She points out another area of uncertainty about the quality of data collected: people get tired of answering lots of questions. “So it might be that these questions are valid when you ask them every month, but what about when you ask them every day? At some point, people fatigue or lose interest, they may just click through screens rather than really try to answer.”
Wilbanks concedes that these problems are major kinks that need to be ironed out, but stresses that new challenges should stimulate researchers to think differently about how they can test research questions.
“If you try and plug a traditional observational study into an app, it might not work,” he says. “Or at least the output might not be that interesting.” He predicts that initially researchers will use the apps for low-risk observational studies, but looks forward to “some more interesting, experimental stuff”.
More ethical and regulatory work is needed before ResearchKit apps can be considered for use in interventional or randomised trials, Wilbanks believes. But he says that, if linked with other technologies, observational studies can be powerful. He sees the greatest potential for development in linking these apps with electronic health records, clinical and laboratory test values, and genetic screens.
Tying in genetic data might seem farfetched but is probably not that far off. In 2014, Google launched its genomes project, Google Genomics, a cloud storage platform for genetic sequences that it hopes will help lead to new medical discoveries. And a few weeks after Apple launched ResearchKit, Facebook unveiled Genes for Good, an app developed by researchers at the University of Michigan in Ann Arbor — users fill in surveys and are then sent a spit kit to have their genomes sequenced. The idea is that scientists can use the data to find correlations between participants’ survey answers and their underlying genetic variation.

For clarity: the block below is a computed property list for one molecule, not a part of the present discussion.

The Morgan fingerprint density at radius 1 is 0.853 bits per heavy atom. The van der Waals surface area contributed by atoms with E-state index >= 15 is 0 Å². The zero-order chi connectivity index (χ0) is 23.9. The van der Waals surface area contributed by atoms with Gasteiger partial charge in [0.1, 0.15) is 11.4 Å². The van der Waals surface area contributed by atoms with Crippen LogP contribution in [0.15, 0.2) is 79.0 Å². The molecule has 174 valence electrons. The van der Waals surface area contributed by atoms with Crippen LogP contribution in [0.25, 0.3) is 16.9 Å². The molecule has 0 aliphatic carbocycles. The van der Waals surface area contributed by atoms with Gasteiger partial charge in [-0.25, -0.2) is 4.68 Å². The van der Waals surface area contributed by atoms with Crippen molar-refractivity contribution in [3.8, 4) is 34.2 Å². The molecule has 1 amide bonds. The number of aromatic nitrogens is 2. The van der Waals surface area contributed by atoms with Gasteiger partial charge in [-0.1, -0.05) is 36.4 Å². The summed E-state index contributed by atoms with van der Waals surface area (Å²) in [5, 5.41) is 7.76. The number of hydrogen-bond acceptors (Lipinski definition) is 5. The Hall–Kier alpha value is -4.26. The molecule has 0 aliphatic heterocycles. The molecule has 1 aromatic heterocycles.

But the more data that are collected, the more some people worry. “As these technologies get more pervasive,” says Stephen Fairclough, a professor of psychophysiology at Liverpool John Moores University, UK, “the potential from a science perspective gets more interesting in some ways but it also gets potentially more dodgy in other ways.”
Apple has been clear that it believes the information collected within the first five ResearchKit apps is safe. It has made much of the fact that it does not see or store the data and that information is all anonymised before leaving the phone. “Apple saying they’re not going to see the data is one thing but it’s going to be a lot down to the integrity of those institutions making the apps that do collect the data,” Fairclough says.
Apple saying they’re not going to see the data is one thing but it’s going to be a lot down to the integrity of those institutions making the apps that do collect the data
Participants do have some control over their data, choosing to share it with only the investigators of the study they sign up for or with a wider group of researchers, an option that around 70% of participants have thus far opted for. Sage Bionetworks is storing all the data for the first five apps and, in April 2015, IBM announced a partnership with Apple to offer its secure cloud storage services for future ResearchKit apps. IBM says that the data — which, again, should not be identifiable — might also be used for research by insurance companies.
However, protecting self-reported data, Fairclough says, is only one aspect of concern. “The other is when you start donating your movement data and heart rate data and so on.” He worries that collating large amounts of information could reveal things that the people submitting the data are not even aware of, such as “information about their lifestyle choices or whether they have a disease such as Parkinson’s”. And, he continues, “I find it hard to believe that this whole technology push into health is not eventually going to tie up with the health insurance industry in America at some point.”
At present, the profit motive is being kept at arms’ length, with the terms and conditions for developers signing up to ResearchKit banning the commercial resale of any data collected. However, there does not seem to be a restriction on, for example, drug companies making an app themselves — provided they get ethics approval — and using the data gathered to profit directly.